UPDATE: W.Va. proposal for Bible requirement brings mixed reaction
A bill before West Virginia lawmakers would require the Bible in school.
If passed, Senate Bill 252 would make it an elective for students, but not for school districts, even the public ones.
It’s no surprise, it’s getting some strong opinions on both sides at Pullman Square.
"I think it's a good idea," said Joseph Hardwick.
"I think it’s arrogant and silly," said Patrick Stephens.
But according to current wording, the bill would require it in all schools -- public, private and parochial.
The stated purpose is to teach students the history, literary style and its influence on society like law, art and government, focusing on either the Old Testament, the New Testament or the entire Bible.
Those like Hardwick like the proposal.
"I think it would help people grow and open their mind."
"It gives an opportunity for the kids to learn about the Bible," added Cadyn Turley.
But Stephens said the Bible doesn't have a place in school and blurs the line between church and state.
"It's just pushing somebody else's beliefs on somebody else. That's the purpose of it. We don't need that these days,” he said. "If you want to study the Bible, study it at your house and go to church. Doesn't need to be in school."
While some don’t mind the idea, they do mind the idea that, according to the current language of the bill, it would not be a local decision but a requirement for all.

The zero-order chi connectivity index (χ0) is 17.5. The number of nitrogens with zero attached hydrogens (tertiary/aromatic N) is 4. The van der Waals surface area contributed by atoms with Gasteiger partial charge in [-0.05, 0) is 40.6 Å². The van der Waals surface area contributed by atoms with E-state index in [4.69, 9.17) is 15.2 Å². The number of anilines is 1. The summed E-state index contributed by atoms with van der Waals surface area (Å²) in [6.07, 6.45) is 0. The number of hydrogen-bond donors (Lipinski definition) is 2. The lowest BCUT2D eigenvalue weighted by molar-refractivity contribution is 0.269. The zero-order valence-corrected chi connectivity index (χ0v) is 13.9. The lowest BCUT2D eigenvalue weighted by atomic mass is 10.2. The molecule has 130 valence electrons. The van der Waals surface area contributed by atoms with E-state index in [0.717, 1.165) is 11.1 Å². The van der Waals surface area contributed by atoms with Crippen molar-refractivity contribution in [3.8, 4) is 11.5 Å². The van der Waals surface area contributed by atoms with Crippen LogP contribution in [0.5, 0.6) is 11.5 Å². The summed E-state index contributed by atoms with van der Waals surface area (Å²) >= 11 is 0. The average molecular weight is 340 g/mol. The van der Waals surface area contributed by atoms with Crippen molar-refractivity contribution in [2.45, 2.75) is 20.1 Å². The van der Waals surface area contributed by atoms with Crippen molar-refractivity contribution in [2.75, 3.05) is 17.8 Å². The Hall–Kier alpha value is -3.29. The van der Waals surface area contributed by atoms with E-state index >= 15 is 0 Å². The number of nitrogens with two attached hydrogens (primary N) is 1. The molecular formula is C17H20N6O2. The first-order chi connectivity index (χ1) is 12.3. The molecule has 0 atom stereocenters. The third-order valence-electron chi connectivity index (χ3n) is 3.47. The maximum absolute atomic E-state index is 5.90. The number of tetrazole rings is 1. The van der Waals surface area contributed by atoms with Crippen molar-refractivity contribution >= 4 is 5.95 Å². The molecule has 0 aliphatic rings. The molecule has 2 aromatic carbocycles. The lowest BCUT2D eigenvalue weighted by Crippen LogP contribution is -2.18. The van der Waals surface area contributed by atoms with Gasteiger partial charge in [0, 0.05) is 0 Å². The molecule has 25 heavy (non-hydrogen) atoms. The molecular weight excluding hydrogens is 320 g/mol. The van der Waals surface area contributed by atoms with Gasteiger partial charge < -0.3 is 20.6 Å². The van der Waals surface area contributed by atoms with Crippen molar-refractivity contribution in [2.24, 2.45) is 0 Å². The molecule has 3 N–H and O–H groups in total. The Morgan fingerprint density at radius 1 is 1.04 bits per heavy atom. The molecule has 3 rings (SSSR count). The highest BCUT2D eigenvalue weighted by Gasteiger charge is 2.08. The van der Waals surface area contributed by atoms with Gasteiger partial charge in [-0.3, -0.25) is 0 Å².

"I don't think it's bad, but I don't know if requiring it is necessarily the right thing to do," said Shelby Hudson. "I don't see it as any different as any other religious studies class."
"I think it should be optional regardless," Turley added.
Senate Bill 252 is currently in the Education Committee where no date has been set for debate.
State Sen. Mike Azinger (R) is the sponsor. He told us the bill is modeled on the wording passed by the Kentucky legislature last year.
As we told you last week, it's a law that has been challenged in court by the ACLU.
West Virginia's bill currently reads that all schools, no matter the grade level, would be required to offer the class, which is different from the Kentucky version where it's up to the individual districts to decide whether to offer the class.
While Kentucky's sponsor Robin Webb told us last year, the bill is not a requirement for schools to teach, nor a student to take, West Virginia's bill current wording would require all schools to teach it.
Azinger told us he would need to look again at the specifics of the wording before he could say exactly what would be required.
A proposed bill in the West Virginia Senate could require all schools to provide an elective course on the Bible.
Senate Bill 252 is sponsored by State Senators Mike Azinger and Sue Cline.
According to the proposed legislation, the course would be taught on either Hebrew scriptures or the Bible.
The bill would allow students to use a translation of their choice.
According to the bill, the elective course would "teach students knowledge of biblical content, characters, poetry, and narratives that are prerequisites to understanding contemporary society and culture."
The bill requires federal and state laws be followed regarding religious neutrality, while accommodating the diverse religious views of students.
SB 252 has been sent to the education committee.